The Capacities for Imaginative Learning give us a sense of artistic specificity. They allow for us lenses of language through which to view our processes and enhancements of skill.

There are ten Capacities for Imaginative Learning, and I notice them all in my daily life. But there are certain ones that really hit home for me-- that have really deepened my understanding of my self and enhanced my professional and artistic initiative.

Noticing Deeply. As a yoga teacher and practitioner, if in no other part of my life, this capacity is ever at-hand. It brings light to the lesson of true presence. If we are earnestly just noticing, not placing judgment or interpretation on our experience, then we are not caught up in our minds-- we are not escaping what is in front of us, the moment at hand. We are, by nature of the fact that we are simply noticing, exactly here and now. This sense of presence is something that, as a performer and choreographer, I work constantly to cultivate in my self and in my dancers. A sense of the now, of awareness, is necessary and captivating on stage, and helps to rear understanding of and empathy toward that which and those who surround us off stage. Noticing Deeply, by naming it, by giving it recognition, gives us a reminder that this is a thing toward which to work. Just the placement of this vocabulary in our minds.

Making Connections. This is the Capacity that has most surprised me. It confused me a little bit from the start-- I couldn’t seem to fully grasp the concept. For the first month of our training with LCI I was unsure about the differences between Making Connections and Identifying Patterns. How are these two concepts exclusive from one another? Aren’t they both just ways of saying “recognizing and putting pieces together so that they create a whole idea”?

And the answer is, “Yes. But.”

Identifying Patterns is Making Connections, yes, but Making Connections doesn’t necessarily mean Identifying Patterns. They aren’t mutually exclusive. There are connections inherent in patterns that we notice, of course (on some level, I suppose, this is all semantics) but is there necessarily pattern to be detected within every connection? Certainly not.

This has been a slow learning over time for me, the difference between these two Capacities, but the thing that has really hit home for me has been observing (noticing, if you will) other people as they make connections for themselves. Yes, of course, making connections within myself is always interesting to note, but watching someone else go through it can be jaw-dropping. At any age. Certainly in the classroom, when a child recognized that the exercise we were doing, making shapes with our bodies, connects to the dance piece we will be viewing; it was remarkable to watch their young mind make that leap. But observing, for example, a teacher who has been noticing and growing creatively for many years make an exciting connection in their minds-- it can be incredibly moving.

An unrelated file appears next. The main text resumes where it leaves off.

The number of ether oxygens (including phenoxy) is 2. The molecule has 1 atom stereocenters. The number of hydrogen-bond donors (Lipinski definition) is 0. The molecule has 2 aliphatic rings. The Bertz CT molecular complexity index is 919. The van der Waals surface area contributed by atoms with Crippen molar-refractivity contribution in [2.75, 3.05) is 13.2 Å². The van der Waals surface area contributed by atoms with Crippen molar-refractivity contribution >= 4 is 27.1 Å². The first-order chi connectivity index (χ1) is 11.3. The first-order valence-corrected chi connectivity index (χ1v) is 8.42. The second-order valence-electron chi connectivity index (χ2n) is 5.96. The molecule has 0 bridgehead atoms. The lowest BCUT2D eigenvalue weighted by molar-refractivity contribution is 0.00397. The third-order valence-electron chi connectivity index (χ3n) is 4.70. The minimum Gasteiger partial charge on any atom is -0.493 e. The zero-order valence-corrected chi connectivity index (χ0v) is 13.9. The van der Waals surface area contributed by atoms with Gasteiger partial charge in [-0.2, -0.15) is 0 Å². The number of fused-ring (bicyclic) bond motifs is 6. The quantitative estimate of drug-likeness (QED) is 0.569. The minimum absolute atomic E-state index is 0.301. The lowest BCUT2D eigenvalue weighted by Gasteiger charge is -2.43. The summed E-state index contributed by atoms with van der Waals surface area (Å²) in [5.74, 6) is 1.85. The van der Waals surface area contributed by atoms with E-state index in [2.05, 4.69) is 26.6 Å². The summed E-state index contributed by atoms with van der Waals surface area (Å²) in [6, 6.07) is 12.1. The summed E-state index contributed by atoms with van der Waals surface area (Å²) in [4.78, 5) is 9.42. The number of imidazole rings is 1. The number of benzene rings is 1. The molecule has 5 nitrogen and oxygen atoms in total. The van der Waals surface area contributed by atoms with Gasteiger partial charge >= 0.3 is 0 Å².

There is something inherent in the Making Connections capacity that suggests a relinquishing of our egos. We have to take a mental leap, we have to be willing to leave any preconceived notions where they are and make ourselves vulnerable to what we are Noticing in order to make a new connection in our minds.

I find myself now, daily, muttering under my breath to myself, “making connections, making connections, making connections” as I notice it happening both around me and within myself.

Living with Ambiguity. The most recent addition to the Capacities for Imaginative Learning list. This capacity is the most difficult for me and, I have found, the most difficult for most of the people I have talked to about it.

Built into Living with Ambiguity, similarly to Making Connections, is feeling of release. We have to be willing to let go of our control in order to accept ambiguity in our lives. By definition.

When I remind myself of this capacity I seem to sink back into myself-- to have a more earnest experience of whatever is actually happening because I stop trying to MAKE my experience into something: stop trying to put It into a box, into a category, and just allow it to be whatever it is-- stop making it swing in any direction or the other.

It seems as though being willing to Live with Ambiguity allows us the opportunity to Notice Deeply, by taking away the obstacles (control, outside force) that would keep us from seeing exactly what is happening, untainted.

And this is just one small example of how the Capacities for Imaginative Learning loop around each other. They all give to each other and feed off of each other around a common goal of sustaining creativity, clarity and self-awareness, and (a bit of an interpretive leap on my part, but) kindness. For me, the Capacities are lenses through which we can notice the progress of ourselves and our surroundings, but also a way to cultivate understanding within ourselves and our surroundings.

I will take away from this Fellowship a deeper understanding of (and names for!) these traits, these capacities, these things I can hope to foster more of within students and myself.